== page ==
The Cat House
Nothing Beats Embracing the Suck to Serve Others
When I think of the Cat House, I dry heave. Then I smile.
None of us left the Cat House unscathed. I watched one guy puke into his respirator mask. Top had a branch come down on his head, leaving a huge gash across his forehead and a scar still marked on his forehead today, TR grey soaked in blood and clotted with sawdust, his corncob pipe stuck somewhere under the debris. A few of us got nails through our boots. Some cuts and scrapes. Most of us developed a very real hatred of cats.
The Cat House is located somewhere in western Moore, OK. The exact street or neighborhood doesn’t quite stick out to me. The homes that once stood across the street from the Cat House were now gone; the tornado tore them up like a giant blender, turning their 2x4s into chopsticks, pink insulation strung out across the city blocks.
The Cat House still stood on three walls. The front room was blown open, doorframe standing but the walls to either side were gone. A couch lay overturned across the middle of the floor, covered in broken glass and splintered wood. The giant oak tree out back was split down its trunk; half of the old tree fell in through the back of the house. The roof was gone.
I think part of what makes a Team Rubicon volunteer a little different is her willingness to do the dirty and backbreaking jobs.
Mucking out a basement, surrounded by raw sewage and floodwater is not inherently fun. Ripping out drywall is also not incredibly fun, feeling the itch on your forearms and down your back for the next three days, covered in a film of your own sweat and fiberglass particulate.
The Cat House surpassed all standards of nastiness, even for Team Rubicon.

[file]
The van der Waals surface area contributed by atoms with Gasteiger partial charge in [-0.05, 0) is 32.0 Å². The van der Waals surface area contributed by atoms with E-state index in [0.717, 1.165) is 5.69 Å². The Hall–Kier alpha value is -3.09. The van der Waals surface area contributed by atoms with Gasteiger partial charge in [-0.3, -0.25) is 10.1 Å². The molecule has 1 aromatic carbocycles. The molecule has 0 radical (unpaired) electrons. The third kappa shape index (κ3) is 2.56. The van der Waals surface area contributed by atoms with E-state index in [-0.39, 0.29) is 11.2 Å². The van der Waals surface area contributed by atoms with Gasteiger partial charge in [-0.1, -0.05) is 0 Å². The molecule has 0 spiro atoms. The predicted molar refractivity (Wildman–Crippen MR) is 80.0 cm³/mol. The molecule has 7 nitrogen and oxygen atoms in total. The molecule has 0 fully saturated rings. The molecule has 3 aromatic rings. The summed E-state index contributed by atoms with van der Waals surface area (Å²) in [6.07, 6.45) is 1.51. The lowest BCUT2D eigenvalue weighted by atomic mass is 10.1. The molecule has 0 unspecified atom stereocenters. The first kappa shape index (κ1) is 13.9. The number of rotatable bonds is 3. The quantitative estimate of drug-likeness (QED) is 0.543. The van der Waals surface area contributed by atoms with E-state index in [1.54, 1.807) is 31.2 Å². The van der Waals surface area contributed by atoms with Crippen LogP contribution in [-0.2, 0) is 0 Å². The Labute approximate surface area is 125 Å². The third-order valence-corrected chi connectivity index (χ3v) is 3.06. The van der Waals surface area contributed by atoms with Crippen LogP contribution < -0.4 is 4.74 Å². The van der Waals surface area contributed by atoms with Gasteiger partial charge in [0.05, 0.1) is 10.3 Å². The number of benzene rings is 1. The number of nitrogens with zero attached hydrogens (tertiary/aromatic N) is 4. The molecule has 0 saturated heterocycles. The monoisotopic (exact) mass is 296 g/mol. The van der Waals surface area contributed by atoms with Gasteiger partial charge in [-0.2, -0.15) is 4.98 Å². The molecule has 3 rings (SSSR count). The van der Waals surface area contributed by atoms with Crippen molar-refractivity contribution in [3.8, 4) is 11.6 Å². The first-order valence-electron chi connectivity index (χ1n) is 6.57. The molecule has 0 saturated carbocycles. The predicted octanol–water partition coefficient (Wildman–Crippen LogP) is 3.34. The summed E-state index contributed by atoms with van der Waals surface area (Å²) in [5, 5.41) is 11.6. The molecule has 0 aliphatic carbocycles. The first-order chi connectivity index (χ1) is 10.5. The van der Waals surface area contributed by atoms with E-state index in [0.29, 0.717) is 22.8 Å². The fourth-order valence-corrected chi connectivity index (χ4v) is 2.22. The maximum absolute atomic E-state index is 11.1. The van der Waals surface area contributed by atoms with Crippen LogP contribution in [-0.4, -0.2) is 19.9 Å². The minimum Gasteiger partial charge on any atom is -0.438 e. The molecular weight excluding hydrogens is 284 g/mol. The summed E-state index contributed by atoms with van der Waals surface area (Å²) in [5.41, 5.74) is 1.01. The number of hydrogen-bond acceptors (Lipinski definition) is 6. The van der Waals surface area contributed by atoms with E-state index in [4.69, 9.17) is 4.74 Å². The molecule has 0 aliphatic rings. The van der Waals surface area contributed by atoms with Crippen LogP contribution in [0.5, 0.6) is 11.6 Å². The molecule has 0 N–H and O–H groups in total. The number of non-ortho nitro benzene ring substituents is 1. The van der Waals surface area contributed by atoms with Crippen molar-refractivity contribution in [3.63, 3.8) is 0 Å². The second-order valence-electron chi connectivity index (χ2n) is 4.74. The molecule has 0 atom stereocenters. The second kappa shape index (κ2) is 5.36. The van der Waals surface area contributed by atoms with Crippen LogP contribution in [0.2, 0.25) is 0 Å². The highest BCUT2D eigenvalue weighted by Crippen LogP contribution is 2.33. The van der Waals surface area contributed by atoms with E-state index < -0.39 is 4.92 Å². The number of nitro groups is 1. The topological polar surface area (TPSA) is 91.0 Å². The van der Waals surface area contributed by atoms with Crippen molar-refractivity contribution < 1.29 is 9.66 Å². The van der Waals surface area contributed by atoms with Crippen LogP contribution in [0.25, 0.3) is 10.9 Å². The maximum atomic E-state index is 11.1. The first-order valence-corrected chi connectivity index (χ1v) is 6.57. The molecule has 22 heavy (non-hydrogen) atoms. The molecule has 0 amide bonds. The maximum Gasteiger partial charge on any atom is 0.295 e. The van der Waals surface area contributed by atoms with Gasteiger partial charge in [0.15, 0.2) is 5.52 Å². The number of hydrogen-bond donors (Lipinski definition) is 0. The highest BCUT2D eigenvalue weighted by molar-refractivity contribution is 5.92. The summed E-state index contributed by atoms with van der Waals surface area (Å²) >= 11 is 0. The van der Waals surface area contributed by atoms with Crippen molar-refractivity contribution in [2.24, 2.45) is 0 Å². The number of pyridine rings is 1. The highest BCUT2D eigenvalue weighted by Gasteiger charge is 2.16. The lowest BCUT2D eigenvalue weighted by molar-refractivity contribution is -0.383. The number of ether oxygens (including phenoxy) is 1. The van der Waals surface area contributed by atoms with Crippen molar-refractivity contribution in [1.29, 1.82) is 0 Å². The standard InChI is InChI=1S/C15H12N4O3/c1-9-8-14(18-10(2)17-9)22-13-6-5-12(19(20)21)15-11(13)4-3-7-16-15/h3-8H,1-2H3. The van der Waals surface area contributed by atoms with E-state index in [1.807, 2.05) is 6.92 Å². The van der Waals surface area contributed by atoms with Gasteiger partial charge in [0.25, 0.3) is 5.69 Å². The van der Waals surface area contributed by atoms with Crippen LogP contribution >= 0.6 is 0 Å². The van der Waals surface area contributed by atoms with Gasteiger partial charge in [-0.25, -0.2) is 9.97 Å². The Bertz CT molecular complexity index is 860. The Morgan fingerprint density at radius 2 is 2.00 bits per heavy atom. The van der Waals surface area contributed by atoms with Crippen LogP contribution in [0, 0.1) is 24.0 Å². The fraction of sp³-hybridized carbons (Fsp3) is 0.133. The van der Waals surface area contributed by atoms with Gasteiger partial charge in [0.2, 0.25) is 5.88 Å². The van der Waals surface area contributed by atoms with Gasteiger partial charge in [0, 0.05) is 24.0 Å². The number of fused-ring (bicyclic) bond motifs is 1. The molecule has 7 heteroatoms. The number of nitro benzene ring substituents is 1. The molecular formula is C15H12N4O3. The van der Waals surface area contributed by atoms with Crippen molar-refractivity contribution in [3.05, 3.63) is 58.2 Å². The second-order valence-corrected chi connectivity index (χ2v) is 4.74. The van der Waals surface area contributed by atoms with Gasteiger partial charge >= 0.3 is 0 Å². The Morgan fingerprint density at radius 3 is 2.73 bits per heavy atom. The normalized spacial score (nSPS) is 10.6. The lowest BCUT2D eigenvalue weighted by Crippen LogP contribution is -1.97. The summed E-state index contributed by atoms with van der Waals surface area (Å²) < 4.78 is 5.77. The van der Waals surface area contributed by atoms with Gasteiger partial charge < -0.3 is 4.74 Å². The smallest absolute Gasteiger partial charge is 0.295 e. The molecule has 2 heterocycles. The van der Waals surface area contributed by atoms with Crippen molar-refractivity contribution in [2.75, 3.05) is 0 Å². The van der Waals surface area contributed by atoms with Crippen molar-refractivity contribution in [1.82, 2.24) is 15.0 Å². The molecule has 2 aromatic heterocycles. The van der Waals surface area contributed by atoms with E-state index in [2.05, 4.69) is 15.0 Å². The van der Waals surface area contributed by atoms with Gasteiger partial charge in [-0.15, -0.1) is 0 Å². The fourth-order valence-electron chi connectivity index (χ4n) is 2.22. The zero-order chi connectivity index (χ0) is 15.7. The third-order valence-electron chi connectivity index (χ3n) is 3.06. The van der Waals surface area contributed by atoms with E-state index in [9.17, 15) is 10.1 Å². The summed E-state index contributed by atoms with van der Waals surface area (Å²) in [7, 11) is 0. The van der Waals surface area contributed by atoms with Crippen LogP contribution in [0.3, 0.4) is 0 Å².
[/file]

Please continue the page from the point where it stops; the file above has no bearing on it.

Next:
We called it the Cat House because we were told 19 cats lived there. It smelled like nineteen hundred cats lived there. Full litter boxes. Bowls of spoiled wet cat food. We were told the owner recovered only a few of the cats after the tornado. We assumed several cats were still inside the house, for better or worse. Schrödinger’s cats. Plural.
Our three strike teams rolled up to the house first thing in the morning, our work first order of the day. A group of sawyers would take down the towering split oak in the back while the rest of the teams would remove debris from the house and sort for the homeowner’s personal effects. Once the tree was down and the house was clear, the heavy equipment teams would come through in the skid steers and level the house. The rest of us were tasked with debris removal: moving through the house and property and removing downed branches, broken furniture, splintered door frames and damaged drywall.
A nice lady and her husband, the homeowners, had lived in Moore for a longtime. Even after the storm, the home had the feel of a grandmother’s house. Warm and cozy. Easy to imagine her grandchildren tearing through the house and jumping off of couches, chasing the cats into the yard, peeking out through the small gaps of the fence in the backyard. The strike teams moved silently through the destroyed house, taking in the memories of their own grandmothers and carefully picking up picture frames and books off the floor.